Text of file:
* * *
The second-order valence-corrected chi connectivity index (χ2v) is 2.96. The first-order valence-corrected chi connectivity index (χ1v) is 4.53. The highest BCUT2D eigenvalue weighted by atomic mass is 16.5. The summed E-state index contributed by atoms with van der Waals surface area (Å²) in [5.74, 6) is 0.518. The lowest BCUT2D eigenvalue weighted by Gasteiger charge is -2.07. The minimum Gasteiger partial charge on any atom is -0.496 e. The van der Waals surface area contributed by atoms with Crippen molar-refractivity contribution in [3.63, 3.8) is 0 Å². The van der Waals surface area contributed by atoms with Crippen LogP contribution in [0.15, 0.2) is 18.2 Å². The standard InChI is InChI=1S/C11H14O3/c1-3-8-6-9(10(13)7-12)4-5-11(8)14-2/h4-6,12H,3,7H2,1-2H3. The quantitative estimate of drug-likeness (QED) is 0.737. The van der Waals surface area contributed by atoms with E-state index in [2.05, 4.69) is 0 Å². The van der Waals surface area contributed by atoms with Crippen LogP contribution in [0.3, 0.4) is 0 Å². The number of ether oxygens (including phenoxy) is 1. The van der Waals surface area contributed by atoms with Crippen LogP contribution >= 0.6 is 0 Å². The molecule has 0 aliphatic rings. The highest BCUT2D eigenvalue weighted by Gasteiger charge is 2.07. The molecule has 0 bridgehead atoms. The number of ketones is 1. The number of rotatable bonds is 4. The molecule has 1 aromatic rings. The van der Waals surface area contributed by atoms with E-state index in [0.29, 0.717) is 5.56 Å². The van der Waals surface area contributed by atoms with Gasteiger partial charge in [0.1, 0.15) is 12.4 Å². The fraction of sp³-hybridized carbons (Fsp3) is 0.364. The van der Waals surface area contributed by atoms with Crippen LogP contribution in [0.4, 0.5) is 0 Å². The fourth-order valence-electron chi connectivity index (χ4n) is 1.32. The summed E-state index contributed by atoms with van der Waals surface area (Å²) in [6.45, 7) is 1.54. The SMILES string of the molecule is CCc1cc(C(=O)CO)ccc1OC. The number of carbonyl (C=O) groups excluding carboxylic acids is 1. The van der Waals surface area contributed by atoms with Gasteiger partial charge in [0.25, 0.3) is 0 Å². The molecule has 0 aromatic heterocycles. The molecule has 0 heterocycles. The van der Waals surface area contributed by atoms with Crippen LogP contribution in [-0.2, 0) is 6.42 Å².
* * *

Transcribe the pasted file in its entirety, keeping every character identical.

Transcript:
The second-order valence-corrected chi connectivity index (χ2v) is 2.96. The first-order valence-corrected chi connectivity index (χ1v) is 4.53. The highest BCUT2D eigenvalue weighted by atomic mass is 16.5. The summed E-state index contributed by atoms with van der Waals surface area (Å²) in [5.74, 6) is 0.518. The lowest BCUT2D eigenvalue weighted by Gasteiger charge is -2.07. The minimum Gasteiger partial charge on any atom is -0.496 e. The van der Waals surface area contributed by atoms with Crippen molar-refractivity contribution in [3.63, 3.8) is 0 Å². The van der Waals surface area contributed by atoms with Crippen LogP contribution in [0.15, 0.2) is 18.2 Å². The standard InChI is InChI=1S/C11H14O3/c1-3-8-6-9(10(13)7-12)4-5-11(8)14-2/h4-6,12H,3,7H2,1-2H3. The quantitative estimate of drug-likeness (QED) is 0.737. The van der Waals surface area contributed by atoms with E-state index in [2.05, 4.69) is 0 Å². The van der Waals surface area contributed by atoms with Crippen LogP contribution in [0.3, 0.4) is 0 Å². The number of ether oxygens (including phenoxy) is 1. The van der Waals surface area contributed by atoms with Crippen LogP contribution >= 0.6 is 0 Å². The molecule has 0 aliphatic rings. The highest BCUT2D eigenvalue weighted by Gasteiger charge is 2.07. The molecule has 0 bridgehead atoms. The number of ketones is 1. The number of rotatable bonds is 4. The molecule has 1 aromatic rings. The van der Waals surface area contributed by atoms with E-state index in [0.29, 0.717) is 5.56 Å². The van der Waals surface area contributed by atoms with Gasteiger partial charge in [0.1, 0.15) is 12.4 Å². The fraction of sp³-hybridized carbons (Fsp3) is 0.364. The van der Waals surface area contributed by atoms with Crippen LogP contribution in [0.4, 0.5) is 0 Å². The fourth-order valence-electron chi connectivity index (χ4n) is 1.32. The summed E-state index contributed by atoms with van der Waals surface area (Å²) in [6.45, 7) is 1.54. The SMILES string of the molecule is CCc1cc(C(=O)CO)ccc1OC. The number of carbonyl (C=O) groups excluding carboxylic acids is 1. The van der Waals surface area contributed by atoms with Gasteiger partial charge in [0.25, 0.3) is 0 Å². The molecule has 0 aromatic heterocycles. The molecule has 0 heterocycles. The van der Waals surface area contributed by atoms with Crippen LogP contribution in [-0.2, 0) is 6.42 Å².